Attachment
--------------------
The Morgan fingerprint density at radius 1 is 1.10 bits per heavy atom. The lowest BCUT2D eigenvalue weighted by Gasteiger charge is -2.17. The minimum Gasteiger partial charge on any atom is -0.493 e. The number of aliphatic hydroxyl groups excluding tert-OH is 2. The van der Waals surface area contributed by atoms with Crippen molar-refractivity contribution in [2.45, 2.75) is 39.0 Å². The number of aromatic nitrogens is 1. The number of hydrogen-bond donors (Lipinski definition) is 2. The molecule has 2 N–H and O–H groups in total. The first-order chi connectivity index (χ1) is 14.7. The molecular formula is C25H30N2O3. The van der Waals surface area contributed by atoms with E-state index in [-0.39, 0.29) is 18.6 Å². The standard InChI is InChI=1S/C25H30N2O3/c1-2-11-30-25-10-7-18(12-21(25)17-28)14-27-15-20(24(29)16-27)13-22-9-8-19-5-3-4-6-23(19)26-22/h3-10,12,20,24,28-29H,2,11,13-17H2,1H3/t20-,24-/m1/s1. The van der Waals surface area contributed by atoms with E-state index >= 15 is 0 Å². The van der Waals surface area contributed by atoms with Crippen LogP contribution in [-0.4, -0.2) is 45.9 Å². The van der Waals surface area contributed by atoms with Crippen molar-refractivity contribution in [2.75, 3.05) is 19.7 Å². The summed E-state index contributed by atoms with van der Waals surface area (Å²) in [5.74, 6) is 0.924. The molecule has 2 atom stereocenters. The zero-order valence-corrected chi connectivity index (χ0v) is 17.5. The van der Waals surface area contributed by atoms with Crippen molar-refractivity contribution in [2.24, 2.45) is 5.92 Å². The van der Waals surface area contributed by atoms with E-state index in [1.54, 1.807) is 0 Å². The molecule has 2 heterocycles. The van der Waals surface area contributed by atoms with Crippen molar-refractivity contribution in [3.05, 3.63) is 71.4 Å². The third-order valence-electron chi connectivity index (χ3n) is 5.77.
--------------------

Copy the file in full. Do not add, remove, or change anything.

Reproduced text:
The Morgan fingerprint density at radius 1 is 1.10 bits per heavy atom. The lowest BCUT2D eigenvalue weighted by Gasteiger charge is -2.17. The minimum Gasteiger partial charge on any atom is -0.493 e. The number of aliphatic hydroxyl groups excluding tert-OH is 2. The van der Waals surface area contributed by atoms with Crippen molar-refractivity contribution in [2.45, 2.75) is 39.0 Å². The number of aromatic nitrogens is 1. The number of hydrogen-bond donors (Lipinski definition) is 2. The molecule has 2 N–H and O–H groups in total. The first-order chi connectivity index (χ1) is 14.7. The molecular formula is C25H30N2O3. The van der Waals surface area contributed by atoms with E-state index in [-0.39, 0.29) is 18.6 Å². The standard InChI is InChI=1S/C25H30N2O3/c1-2-11-30-25-10-7-18(12-21(25)17-28)14-27-15-20(24(29)16-27)13-22-9-8-19-5-3-4-6-23(19)26-22/h3-10,12,20,24,28-29H,2,11,13-17H2,1H3/t20-,24-/m1/s1. The van der Waals surface area contributed by atoms with E-state index >= 15 is 0 Å². The van der Waals surface area contributed by atoms with Crippen LogP contribution in [-0.4, -0.2) is 45.9 Å². The van der Waals surface area contributed by atoms with Crippen molar-refractivity contribution in [2.75, 3.05) is 19.7 Å². The summed E-state index contributed by atoms with van der Waals surface area (Å²) in [5.74, 6) is 0.924. The molecule has 2 atom stereocenters. The zero-order valence-corrected chi connectivity index (χ0v) is 17.5. The van der Waals surface area contributed by atoms with Crippen molar-refractivity contribution in [2.24, 2.45) is 5.92 Å². The van der Waals surface area contributed by atoms with E-state index in [1.54, 1.807) is 0 Å². The molecule has 2 heterocycles. The van der Waals surface area contributed by atoms with Crippen molar-refractivity contribution in [3.05, 3.63) is 71.4 Å². The third-order valence-electron chi connectivity index (χ3n) is 5.77.